The part that’s left out of that equation is the constant struggle every day to make the right choices and stick to your commitment. After all, if it was as easy as it sounds, nobody would struggle with their weight or their finances.

The best thing that weight control and budget management have in common? They’re both totally worth the struggle.

Photo by nataliejohnson

Simple ways to save time and reduce stress

As I try to stay sane for the next couple months despite my mile-long to-do list, I’m looking for quick and easy ways to reduce stress.

Here are a few things I’ve tried in the past few weeks that have helped immensely.

Plan ahead.

At the beginning of each day (or each week), take a few minutes to make a rough outline of what needs to be completed and when. It may feel like you don’t have time to stop and regroup before you tackle the day, but making a game plan will help you prioritize tasks, manage your time more efficiently, and keep you on task.

Delegate and ask for help.

It may seem like you’re on your own, but chances are your support network is more willing to help than you think. Enlist your spouse, children, or co-workers to handle appropriate tasks on your to-do list. Once you’ve mapped out your game plan for the day or week, figure out which tasks would make the most sense to outsource.

Deal with it now.

I have a tendency to let a million little things pile up in my life. I leave a ton of emails in my inbox. I let the junk mail pile up on the kitchen table. I wait until the last possible minute to do everything.

If you want to cut your stress instantly, try taking care of those little bothersome things right away. Archive or delete every email as soon as you’ve read it. Throw junk mail into the recycling bin as soon as you’ve read it. Wash your dishes as soon as you finish eating. By taking a little time to take care of this stuff as it happens, you’ll reduce the total number of items looming over you on your to-do list.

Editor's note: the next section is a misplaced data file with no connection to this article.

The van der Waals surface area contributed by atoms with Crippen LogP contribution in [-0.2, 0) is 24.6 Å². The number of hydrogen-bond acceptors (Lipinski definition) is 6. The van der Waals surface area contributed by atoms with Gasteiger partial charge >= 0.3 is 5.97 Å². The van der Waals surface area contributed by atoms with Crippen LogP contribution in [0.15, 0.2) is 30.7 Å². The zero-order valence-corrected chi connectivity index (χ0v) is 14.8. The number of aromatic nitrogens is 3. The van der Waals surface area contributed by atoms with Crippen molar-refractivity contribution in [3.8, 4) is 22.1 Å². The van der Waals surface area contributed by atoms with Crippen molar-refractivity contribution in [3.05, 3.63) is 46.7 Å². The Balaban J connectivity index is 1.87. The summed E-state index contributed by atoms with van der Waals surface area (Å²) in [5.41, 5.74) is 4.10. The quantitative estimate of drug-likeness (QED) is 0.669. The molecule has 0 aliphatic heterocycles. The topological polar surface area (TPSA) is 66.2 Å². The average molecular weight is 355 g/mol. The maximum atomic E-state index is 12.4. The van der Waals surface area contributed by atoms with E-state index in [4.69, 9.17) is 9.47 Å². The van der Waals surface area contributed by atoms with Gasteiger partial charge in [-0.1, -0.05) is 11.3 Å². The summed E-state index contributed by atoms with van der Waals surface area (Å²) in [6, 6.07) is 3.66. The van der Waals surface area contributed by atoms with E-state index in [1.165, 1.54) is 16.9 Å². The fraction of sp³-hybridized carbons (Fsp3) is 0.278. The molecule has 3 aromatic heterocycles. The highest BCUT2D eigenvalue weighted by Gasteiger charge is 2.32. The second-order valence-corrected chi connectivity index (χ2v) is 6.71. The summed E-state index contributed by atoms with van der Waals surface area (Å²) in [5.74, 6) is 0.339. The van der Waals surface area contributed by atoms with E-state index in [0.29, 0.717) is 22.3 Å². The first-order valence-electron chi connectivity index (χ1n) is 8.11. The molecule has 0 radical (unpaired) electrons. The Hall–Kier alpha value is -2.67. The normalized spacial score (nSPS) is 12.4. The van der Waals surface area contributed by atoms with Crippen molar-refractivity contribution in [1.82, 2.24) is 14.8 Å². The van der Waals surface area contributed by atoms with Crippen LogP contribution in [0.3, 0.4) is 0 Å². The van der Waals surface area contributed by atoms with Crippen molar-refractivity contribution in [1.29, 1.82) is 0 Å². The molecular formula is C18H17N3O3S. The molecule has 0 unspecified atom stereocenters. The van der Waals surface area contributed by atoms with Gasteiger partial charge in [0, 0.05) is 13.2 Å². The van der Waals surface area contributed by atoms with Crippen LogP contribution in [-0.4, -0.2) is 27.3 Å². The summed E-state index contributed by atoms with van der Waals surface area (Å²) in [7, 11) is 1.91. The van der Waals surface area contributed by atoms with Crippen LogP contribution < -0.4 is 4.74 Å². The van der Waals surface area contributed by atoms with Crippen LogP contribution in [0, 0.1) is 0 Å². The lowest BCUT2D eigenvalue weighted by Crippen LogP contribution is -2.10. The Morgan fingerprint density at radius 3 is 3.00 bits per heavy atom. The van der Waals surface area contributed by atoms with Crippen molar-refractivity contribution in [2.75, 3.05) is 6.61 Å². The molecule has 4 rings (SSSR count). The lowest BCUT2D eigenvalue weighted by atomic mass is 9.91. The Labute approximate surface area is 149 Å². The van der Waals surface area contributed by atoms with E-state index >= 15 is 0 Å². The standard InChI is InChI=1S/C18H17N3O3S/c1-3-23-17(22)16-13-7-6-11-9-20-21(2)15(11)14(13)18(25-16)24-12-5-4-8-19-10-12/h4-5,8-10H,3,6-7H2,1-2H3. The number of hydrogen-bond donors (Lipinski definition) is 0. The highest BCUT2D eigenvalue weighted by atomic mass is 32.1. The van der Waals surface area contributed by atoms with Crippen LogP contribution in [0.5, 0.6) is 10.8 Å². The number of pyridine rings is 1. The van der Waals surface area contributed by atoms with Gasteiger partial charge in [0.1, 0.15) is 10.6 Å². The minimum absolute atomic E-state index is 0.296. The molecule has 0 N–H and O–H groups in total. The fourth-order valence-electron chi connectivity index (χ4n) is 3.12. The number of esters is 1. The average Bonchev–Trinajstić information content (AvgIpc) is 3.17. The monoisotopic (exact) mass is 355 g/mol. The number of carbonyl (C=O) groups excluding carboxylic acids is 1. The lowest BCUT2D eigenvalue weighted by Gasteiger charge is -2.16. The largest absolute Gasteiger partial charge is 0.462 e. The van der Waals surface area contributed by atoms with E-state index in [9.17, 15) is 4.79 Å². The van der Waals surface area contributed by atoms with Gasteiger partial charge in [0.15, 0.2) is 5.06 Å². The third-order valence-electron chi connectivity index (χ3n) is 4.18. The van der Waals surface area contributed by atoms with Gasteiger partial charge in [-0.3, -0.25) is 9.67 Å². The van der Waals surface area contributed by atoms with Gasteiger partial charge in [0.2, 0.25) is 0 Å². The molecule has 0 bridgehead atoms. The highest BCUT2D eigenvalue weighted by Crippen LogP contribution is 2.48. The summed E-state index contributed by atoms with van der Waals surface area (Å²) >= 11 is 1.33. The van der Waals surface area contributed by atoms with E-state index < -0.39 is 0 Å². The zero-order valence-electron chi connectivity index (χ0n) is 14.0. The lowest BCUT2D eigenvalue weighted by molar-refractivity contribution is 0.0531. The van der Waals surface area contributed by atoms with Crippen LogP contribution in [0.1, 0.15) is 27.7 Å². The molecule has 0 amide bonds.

Make your health a priority.

You may be tempted to give up relaxation, exercise, or sleep in favor of work or chores. When you sacrifice your health, you’re not at the top of your game, which will lead to less productivity. Take the time to take care of yourself, and you’ll get more done in less time, leaving you with more hours in the day when your work is done.

Photo by charliedees

Setting boundaries to maintain my sanity

With everything that’s happening right now, I’ve been more than a little overwhelmed. I’ve been thinking of ways to cut down on stress and make time for the things that relax me.

The line between work, home, and work-at-home has become too blurry. Chores around the house are being neglected, and I feel like I’m constantly “on the lock.” I’ve decided to set some boundaries for the next couple months to keep me focused and give me time to chill out.

No laptop in bed.

One of the things I miss most when life gets hectic is reading fiction. When I’m stressed, nothing is more relaxing than forgetting about my to-do and immersing myself in a book. Stress also leads to insomnia for me, especially when I’m working right up until I try to sleep. Reading before bed calms me and takes my mind off the stress in the moments before I sleep.

Solution: I’ve banned myself from bringing my laptop to bed with me. For the past week, I’ve been forcing myself to read instead of work or plan, and it’s definitely helping me sleep better and relax a little in the evening. It also gives me an opportunity to spend time with my husband without our laptops between us.

Set time limits.

Since I work full time throughout the week, I do the bulk of my personal planning and projects on the weekends. Since the weekends are my only chance to relax, working too much on Saturday and Sunday cuts back on my “me” time. I feel like I spend all morning working and the afternoons are eaten up by errands and household chores.

Solution: Weekend days are now “work days” with the same limits. I work 8:30 to 5:30 on the weekdays, so why should I be on the clock non-stop on Saturday and Sunday? I’ll spend weekend mornings planning, writing and working until 2 p.m. From 2 to 5:30 p.m., I’ll get household chores done, but the weekend evenings are mine to relax, exercise, and spend time with Tony.